“We embraced the dualities of both soft and sharp; tailoring alongside soft sculpting and draping. Utility chic may prove to be the most compelling trend across all categories. More purist, tailored lines are appealing to our sense of order, and imply a timeless life without gimmicks. Celine led the way with this fresh movement. We are motivated by the less aggressive ‘new tribal’ with techno-ethnic prints and fringe. Clear messages were shorts, the trench, the relaxed pant and dresses. Many designers gave us their most thoughtful, balanced and inspired collections yet.”


Beth Buccini and Sarah Easley, co-owners of Kirna Zabête, New York: “Alaïa, Celine, Givenchy and Lanvin were standouts and understood how their customers want to dress. Balenciaga was also a highlight. The season was filled with plenty of things women want to wear. After such an aggressive fall, we are confident women are going to make a lot of purchases to update their wardrobe with individual pieces they can all fall in love with. We are increasing our budget by as much as 20 percent. Things are picking up; the store has been packed. The mood over all was upbeat and very positive — just what the doctor ordered.”

Stephanie Solomon, vice president and fashion director of Bloomingdale’s, New York: “The Paris runways had the most exciting color, silhouettes, prints, creative ideas that pointed to a new direction. They were upbeat and happy. This will trickle down to our customers and they will be inspired to update their wardrobe for spring 2010.” Solomon’s picks of the season were Chanel, Louis Vuitton and Dior. “I know it sounds a bit controversial, but we loved Ungaro and its sexy, draped minidresses in vibrant, happy colors. Estrella Archs is a talent to watch. Rodolfo Paglialunga recreated the legacy of Madame Vionnet with his reinterpretation of scarf prints and extraordinary dresses. Jean Paul Gaultier was on his best behavior with his new interpretation of overalls. Every designer seemed to be aware of the impact of the recession and adjusted prices to the new reality.”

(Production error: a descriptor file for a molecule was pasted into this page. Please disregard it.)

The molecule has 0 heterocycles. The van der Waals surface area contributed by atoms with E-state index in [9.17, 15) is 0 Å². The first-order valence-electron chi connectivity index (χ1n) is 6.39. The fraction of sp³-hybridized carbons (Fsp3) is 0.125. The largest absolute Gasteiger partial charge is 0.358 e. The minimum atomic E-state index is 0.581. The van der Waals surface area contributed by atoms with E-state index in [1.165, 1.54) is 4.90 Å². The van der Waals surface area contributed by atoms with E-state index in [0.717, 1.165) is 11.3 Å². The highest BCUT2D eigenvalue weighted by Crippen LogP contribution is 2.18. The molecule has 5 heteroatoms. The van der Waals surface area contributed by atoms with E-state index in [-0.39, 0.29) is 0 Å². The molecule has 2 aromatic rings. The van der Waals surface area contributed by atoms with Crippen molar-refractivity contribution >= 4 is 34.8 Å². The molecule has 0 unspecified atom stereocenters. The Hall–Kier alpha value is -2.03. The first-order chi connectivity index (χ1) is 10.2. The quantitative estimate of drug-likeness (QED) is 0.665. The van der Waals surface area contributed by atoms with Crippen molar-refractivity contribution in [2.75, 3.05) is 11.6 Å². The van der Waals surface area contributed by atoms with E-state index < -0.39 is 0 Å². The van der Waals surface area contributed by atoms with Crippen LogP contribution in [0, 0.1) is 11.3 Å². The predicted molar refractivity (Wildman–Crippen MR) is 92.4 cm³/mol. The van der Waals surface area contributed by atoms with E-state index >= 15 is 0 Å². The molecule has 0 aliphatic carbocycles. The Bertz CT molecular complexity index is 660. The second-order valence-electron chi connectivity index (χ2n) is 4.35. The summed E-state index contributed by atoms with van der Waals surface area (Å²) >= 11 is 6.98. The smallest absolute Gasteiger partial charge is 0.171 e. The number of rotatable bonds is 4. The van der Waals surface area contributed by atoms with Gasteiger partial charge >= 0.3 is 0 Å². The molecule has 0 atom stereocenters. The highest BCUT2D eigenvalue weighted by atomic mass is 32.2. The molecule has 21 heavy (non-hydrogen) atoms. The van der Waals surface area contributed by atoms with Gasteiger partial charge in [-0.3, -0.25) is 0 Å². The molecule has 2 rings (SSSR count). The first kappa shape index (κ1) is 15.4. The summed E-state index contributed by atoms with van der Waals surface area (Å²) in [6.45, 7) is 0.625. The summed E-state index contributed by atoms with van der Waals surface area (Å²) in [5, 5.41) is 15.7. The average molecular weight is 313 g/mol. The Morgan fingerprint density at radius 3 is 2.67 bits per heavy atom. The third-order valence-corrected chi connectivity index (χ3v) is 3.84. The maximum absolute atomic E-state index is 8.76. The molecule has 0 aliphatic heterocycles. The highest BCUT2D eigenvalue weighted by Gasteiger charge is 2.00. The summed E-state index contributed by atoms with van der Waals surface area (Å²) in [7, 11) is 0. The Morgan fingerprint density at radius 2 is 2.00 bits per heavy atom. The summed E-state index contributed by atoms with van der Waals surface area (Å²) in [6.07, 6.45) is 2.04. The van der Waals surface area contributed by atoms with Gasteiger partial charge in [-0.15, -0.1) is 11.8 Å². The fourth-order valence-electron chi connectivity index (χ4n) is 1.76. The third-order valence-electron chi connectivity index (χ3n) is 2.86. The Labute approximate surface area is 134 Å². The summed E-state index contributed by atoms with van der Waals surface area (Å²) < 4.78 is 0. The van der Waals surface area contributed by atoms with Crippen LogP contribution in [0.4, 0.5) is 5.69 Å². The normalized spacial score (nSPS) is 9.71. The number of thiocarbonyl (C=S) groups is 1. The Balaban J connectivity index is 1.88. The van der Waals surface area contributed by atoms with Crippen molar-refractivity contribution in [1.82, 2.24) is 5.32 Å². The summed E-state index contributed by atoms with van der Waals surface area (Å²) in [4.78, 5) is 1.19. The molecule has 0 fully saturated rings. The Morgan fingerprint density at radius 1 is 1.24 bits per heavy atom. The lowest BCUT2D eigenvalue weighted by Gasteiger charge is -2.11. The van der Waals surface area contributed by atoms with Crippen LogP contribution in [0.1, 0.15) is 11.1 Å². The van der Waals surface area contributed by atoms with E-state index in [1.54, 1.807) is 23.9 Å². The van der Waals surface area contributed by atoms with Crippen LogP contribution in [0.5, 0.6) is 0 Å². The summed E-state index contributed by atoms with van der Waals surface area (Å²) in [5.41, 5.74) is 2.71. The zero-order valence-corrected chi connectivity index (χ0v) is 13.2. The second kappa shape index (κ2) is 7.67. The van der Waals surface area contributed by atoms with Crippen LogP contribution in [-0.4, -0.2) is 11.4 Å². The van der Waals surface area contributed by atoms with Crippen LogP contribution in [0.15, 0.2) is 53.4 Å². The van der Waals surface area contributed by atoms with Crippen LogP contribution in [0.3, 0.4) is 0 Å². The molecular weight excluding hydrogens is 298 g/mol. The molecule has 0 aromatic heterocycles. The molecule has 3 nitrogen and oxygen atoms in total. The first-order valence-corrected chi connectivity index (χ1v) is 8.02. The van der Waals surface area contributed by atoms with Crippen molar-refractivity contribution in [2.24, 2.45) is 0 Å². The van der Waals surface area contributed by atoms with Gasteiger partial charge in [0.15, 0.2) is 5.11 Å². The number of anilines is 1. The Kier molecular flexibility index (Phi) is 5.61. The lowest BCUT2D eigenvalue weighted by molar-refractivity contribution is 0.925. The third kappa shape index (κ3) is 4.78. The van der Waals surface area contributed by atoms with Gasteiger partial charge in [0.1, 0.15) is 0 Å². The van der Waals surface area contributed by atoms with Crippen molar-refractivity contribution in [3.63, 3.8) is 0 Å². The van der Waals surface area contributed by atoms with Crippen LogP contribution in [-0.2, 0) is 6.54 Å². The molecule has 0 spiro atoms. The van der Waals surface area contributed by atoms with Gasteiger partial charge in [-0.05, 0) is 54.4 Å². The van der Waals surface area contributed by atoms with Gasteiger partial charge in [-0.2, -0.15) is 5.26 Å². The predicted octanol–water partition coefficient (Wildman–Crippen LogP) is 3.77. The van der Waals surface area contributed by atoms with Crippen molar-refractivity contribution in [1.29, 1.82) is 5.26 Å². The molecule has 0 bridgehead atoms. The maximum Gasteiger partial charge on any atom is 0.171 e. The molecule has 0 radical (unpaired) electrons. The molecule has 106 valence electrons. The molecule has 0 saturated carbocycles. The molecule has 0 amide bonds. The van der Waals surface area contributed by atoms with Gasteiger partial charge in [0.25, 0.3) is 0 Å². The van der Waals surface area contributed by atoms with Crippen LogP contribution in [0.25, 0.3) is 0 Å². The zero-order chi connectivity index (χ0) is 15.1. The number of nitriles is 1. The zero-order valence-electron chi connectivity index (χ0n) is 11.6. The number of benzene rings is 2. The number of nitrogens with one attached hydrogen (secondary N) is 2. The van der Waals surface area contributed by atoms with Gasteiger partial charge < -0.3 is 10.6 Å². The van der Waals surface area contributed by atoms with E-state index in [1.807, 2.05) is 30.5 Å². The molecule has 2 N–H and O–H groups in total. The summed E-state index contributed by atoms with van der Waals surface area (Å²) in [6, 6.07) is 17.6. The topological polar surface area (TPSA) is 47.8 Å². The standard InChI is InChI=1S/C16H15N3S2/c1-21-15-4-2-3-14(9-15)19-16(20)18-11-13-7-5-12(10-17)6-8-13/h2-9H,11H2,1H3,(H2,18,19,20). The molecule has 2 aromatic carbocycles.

Julie Gilhart, senior vice president and fashion director of Barneys New York: “Business has picked up and Paris made us feel optimistic. We’ll have to work hard in new ways to create business, but at least we will have great product to work with. Designers really tried to work hard on giving us a lot of value at more reasonable prices. Our customer has not stopped buying over-the-top pieces that cost a lot, but it has definitely slowed on more simple pieces that carry high price tags. Slim pants and zippered coats were strong and unique. Balenciaga had an extraordinary collection and works with leather like no other designer. Ann Demeulemeester crafted her tailored pieces with silver chains, and her black-and-white bird print was extraordinary. Dries Van Noten, in a season where prints reign, did the best ones. Givenchy had special pieces, especially his take on black-and-white graphics and couture-like tulle dresses. Lanvin’s color was the richest in Paris. The way he [Alber Elbaz] cuts and drapes will make women feel sexy and beautiful and therefore sell clothes. Celine’s debut tied the bow on the present Paris gave us in terms of style and great pieces to buy.”

Sarah Lerfel, buyer, Colette, Paris: “Paris is very powerful compared to the previous fashion weeks. There were fantastic shows by Alexander McQueen, Viktor & Rolf, Hussein Chalayan, Balmain, Lanvin and Gareth Pugh. I loved the energy from Andrea Crews’ show.

In terms of the color palette, beige and cream colors dominated the runways, as did a touch of army green. Floral and graphic prints also made a statement. I am in love with the accessories this season. Olympia Le Tan for her bags, scarves by Julien David, hats by Maison Michel and jewelry from Repossi, Delfina Delettrez and Tom Binns. As for the anticipated introductions, I loved Celine, it was very strong, a perfect association. Each piece made perfect sense. Ungaro was very Los Angeles, cool for many girls like Lindsay Lohan. I think the upcoming season is looking great. I am very optimistic for 2010.”

Ed Burstell, buying director, Liberty of London: “Paris was very commercial, but there was also enough design to engage people again. The strongest collections were Ann Demeulemeester, Rick Owens and Stella McCartney. While others went short, Ann Demeulemeester kept it long and slick. Rick Owens introduced a lightness that moved his aesthetic forward with couture-like detailing. The more subdued androgynous looks had a nice vibe, too, but the micro minis were at times somewhat unappealing. Looking ahead, we are cautiously optimistic and our budgets are up double digits. We had a very robust spring and fall this year, and we have beefed up our Web site considerably.”